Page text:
If you’re an aspiring tree hunter, or if you’re just looking for something to explore, there are times that new discoveries have a way of staring you in the face. What I mean by that is that on your quest for other objectives, whether well known or obscure, you might just encounter something interesting along the way. That was the case yesterday, when I decided to investigate a sizeable Douglas Fir that I had noticed a couple of years ago.Continue reading The Surprising Kinkade Creek Fir
Nearly nine kilometres along the Seymour Valley Trailway, in North Vancouver’s Lower Seymour Conservation Reserve (LSCR), stands a distinctively towering Douglas Fir. It receives thousands and thousands of visitors every year, standing as it does, alongside a popular recreational trail.
When talk turns to the logging of ancient forests, unfortunately, time has proven that the more things change, the more they remain the same. 28 years ago, a heated battle to preserve Clayoquot Sound began on Vancouver Island. It was called, most appropriately, The War in the Woods. In 1993, concerned citizens joined forces to form a series of blockades to protest the clear cutting of old growth forests in Clayoquot Sound. This was to culminate in a movement that saw over 900 people arrested, and is acknowledged today as the largest act of civil disobedience in the history of British Columbia. In that fateful year, an estimated 11,000 thousand individuals arrived to take part in those protests.
There was a time that the east coast of Vancouver Island was home to countless stands of ancient Douglas Fir trees that numbered among the finest British Columbia had to offer. While it’s well documented that most of them fell to the crosscut saws of the colonial era, there are, if you take the time to search, some remaining gems to be seen. One such tree is the one I call the Kitty Coleman Fir. Reputed to be the largest remaining tree in the Comox Valley by some accounts, it rests in a quiet clearing in its namesake park, just as it has for centuries.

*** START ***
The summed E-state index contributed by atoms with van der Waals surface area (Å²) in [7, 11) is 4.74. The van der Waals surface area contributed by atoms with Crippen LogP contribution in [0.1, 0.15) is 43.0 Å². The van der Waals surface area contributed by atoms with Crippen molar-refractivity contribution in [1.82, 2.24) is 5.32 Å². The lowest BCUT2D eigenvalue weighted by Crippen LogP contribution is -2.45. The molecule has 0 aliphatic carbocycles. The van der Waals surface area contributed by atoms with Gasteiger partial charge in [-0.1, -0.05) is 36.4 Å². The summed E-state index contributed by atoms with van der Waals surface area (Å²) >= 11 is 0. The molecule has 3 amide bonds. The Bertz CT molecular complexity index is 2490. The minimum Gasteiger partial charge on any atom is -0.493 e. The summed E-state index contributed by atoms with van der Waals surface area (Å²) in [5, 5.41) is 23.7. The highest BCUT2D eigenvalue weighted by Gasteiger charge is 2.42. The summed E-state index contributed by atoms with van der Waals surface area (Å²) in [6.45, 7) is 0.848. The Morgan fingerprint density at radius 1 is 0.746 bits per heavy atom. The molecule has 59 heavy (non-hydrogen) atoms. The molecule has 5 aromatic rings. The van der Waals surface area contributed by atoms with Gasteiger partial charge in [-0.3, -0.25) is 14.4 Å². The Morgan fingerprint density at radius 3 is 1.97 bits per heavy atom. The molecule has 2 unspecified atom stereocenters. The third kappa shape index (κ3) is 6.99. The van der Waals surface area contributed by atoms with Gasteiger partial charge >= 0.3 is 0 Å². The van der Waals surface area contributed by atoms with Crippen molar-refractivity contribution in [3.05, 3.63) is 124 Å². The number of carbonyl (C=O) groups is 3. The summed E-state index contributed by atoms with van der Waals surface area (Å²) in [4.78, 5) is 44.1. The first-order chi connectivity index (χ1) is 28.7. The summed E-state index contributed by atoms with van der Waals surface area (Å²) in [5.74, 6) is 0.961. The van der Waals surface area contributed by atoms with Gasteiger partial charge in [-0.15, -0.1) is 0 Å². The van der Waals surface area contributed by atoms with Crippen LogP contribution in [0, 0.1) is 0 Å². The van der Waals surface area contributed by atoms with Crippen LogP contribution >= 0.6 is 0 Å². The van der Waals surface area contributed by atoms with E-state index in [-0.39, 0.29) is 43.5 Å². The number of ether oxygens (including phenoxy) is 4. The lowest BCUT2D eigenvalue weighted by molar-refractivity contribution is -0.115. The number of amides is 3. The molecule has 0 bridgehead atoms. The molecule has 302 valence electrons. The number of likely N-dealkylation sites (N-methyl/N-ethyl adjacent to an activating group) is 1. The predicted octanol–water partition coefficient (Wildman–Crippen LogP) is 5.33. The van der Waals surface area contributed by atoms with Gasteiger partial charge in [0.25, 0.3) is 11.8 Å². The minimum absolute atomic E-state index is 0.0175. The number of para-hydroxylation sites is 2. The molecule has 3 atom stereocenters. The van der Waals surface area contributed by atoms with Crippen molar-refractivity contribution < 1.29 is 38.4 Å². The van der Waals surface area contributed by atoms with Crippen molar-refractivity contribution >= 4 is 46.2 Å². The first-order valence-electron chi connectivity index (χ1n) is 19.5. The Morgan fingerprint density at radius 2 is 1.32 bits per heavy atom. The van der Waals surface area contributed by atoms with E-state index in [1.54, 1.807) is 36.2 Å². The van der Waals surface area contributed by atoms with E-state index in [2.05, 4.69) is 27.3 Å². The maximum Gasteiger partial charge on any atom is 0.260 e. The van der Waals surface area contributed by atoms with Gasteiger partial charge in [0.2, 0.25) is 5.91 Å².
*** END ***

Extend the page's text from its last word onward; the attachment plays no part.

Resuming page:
The sun shone brightly, as the lightest touch of wind swayed the treetops of Buckley Bay. Crossing Baynes Sound, it dawned on me that this was a morning borne of dreams. Continue reading Discovering Denman Island
It was the spring of 2004, and I was poring over an old Western Canada Wilderness Committee (WCWC) map when four simple words caught my eye: Owl and Talon Creek. The name alone sounded intriguing enough, but there was also a grove of trees there called the Pipe Organ Firs. Recently, I’d had the chance to meet Ralf Kelman, perhaps British Columbia’s most established tree hunter, and he had told me about Continue reading The Heart of Owl and Talon Creek
It survived for nearly a thousand years. Think about that. Ten centuries. The Elaho Giant, one of the largest and oldest Douglas firs ever to live in British Columbia, lived at least nine and a half of those centuries in complete solitude Continue reading Remember the Elaho
Ten centuries ago, this world was a very different place. Already, Leif Erickson, son of Eric the Red, had just led his expedition to the east coast of North America. Soon after, battles raged throughout Europe Continue reading The World Champion Red Creek Fir
The Hollyburn Fir is an absolute revelation! It sits almost inconspicuously, if that’s possible, in a shaded forest clearing at 678m in elevation on West Vancouver’s Brewis Trail. Somehow, it has managed not only to avoid being logged, but also eluded discovery until April of 1985! Continue reading The Hollyburn Fir
Time now for the conclusion of this chronicle. The sundial moves forward yet another year, to May of 2009, and, you guessed it, we’re chilling again at the Horseshoe Bay Ferry Terminal. It’s way too early to be drinking anything but coffee, but it’s another bluebird day, and this time we’re going to find that tree, right? The Simpsons imitations are flowing freely, and I’m doing my best Troy McClure Continue reading The Saga of the Red Creek Fir, Part 3 of 3